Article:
Updated draft Fate & Transport Analysis documents

EPA’s Office of Research and Development (ORD) is providing stakeholders with in-depth technical briefings on the Gold King Mine Project’s updated draft Fate and Transport Analysis. The project’s objectives were to examine how much material was generated in the August 2015 release, determine where that material went within the Animas and San Juan River systems, and evaluate potential future impacts that could occur if these materials are mobilized during high flows.

The project’s key findings:

  • The research showed that elevated dissolved metal concentrations in the Animas River returned to pre-event background levels soon after the plume passed.
  • Researchers estimate that the additional load of metals from the GKM spill was roughly equivalent to one day’s worth of high spring runoff of AMD discharges into the Animas River from all existing AMD sources in the Animas River watershed.
  • In addition, groundwater modeling suggests that the wells located in the floodplain within a 100 meters of the Animas River had the potential to draw river water, possibly including dissolved metals, during the time the GKM release plume passed.

The agency is now seeking additional review from states, tribes, local governments and stakeholders. Comments can be submitted through August 12. The agency expects to finalize a final report this fall.

States, tribes, local governments and stakeholders can submit comments or requests for individual meetings to Carol Sanders at sanders.carola@epa.gov or 919-541-2106.

Stakeholders had the opportunity to attend four webinars to better understand the analysis before submitting comments. The webinars will also help states, tribes, and others understand the potential impacts during the current snowmelt and will help to inform the EPA-funded monitoring programs that agencies are designing and implementing in the river systems.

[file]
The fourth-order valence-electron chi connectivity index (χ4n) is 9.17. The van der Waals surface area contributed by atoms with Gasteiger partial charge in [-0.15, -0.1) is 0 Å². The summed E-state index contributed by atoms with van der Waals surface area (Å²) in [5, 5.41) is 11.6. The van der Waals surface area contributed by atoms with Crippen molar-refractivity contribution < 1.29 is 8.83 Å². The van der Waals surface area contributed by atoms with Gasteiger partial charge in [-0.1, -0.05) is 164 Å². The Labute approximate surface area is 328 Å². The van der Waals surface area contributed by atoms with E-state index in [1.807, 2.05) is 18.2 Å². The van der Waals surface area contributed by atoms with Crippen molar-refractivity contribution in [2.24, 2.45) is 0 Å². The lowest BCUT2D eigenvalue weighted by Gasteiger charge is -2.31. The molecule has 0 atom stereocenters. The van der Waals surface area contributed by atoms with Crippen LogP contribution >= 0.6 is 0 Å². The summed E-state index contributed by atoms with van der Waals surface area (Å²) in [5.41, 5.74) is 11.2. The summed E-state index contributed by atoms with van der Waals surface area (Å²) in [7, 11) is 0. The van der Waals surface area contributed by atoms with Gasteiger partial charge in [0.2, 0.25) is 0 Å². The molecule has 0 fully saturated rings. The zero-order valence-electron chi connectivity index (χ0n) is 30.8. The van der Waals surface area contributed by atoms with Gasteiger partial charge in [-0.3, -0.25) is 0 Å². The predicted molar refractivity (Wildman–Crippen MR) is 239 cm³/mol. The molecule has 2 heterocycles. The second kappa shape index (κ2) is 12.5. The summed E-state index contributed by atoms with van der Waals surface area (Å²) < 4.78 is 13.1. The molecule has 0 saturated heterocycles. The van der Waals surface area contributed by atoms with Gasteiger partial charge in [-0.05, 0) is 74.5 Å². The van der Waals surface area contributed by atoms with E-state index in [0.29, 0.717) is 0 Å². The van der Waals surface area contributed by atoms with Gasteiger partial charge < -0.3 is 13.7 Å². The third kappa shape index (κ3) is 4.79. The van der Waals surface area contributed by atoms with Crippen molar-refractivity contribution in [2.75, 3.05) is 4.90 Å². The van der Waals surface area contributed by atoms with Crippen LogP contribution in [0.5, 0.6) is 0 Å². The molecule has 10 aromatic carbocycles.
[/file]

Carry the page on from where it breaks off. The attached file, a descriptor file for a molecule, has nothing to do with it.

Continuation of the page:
• The first webinar took place June 21 and discussed NERL’s and ORD’s research approach, the data collected, and the volume and characteristics of the acid mine drainage from the release. View presentation. View presentation revised with input from stakeholder webinar participants.
  • The second webinar took place June 22 and covered the release’s plume characteristics and travel time in the Animas and San Juan Rivers, geochemical transformations, water quality during plume travel, and exposure potential. View presentation.
  • The third webinar took place June 29 and presented an accounting for metals mass in the Animas and San Juan Rivers, post-release event trends in water and sediment metal concentrations, and potential mobilization of deposited materials during storms and snowmelt. View presentation.
  • The fourth webinar took place June 30 and addressed groundwater modeling of potential for contamination of wells in the San Juan and Animas river alluviums. The webinar also included a wrap-up and summary discussion and time for questions. View presentation.

To inform this project, EPA researchers analyzed publicly available water quality and hydrologic data to characterize the release, transport, and fate of approximately 3 million gallons of acid mine drainage (AMD) accidentally released from the Gold King Mine (GKM) on August 5, 2015. The agency today posted a table linking to the data and models used to develop the draft Fate & Transport Study. View the table.

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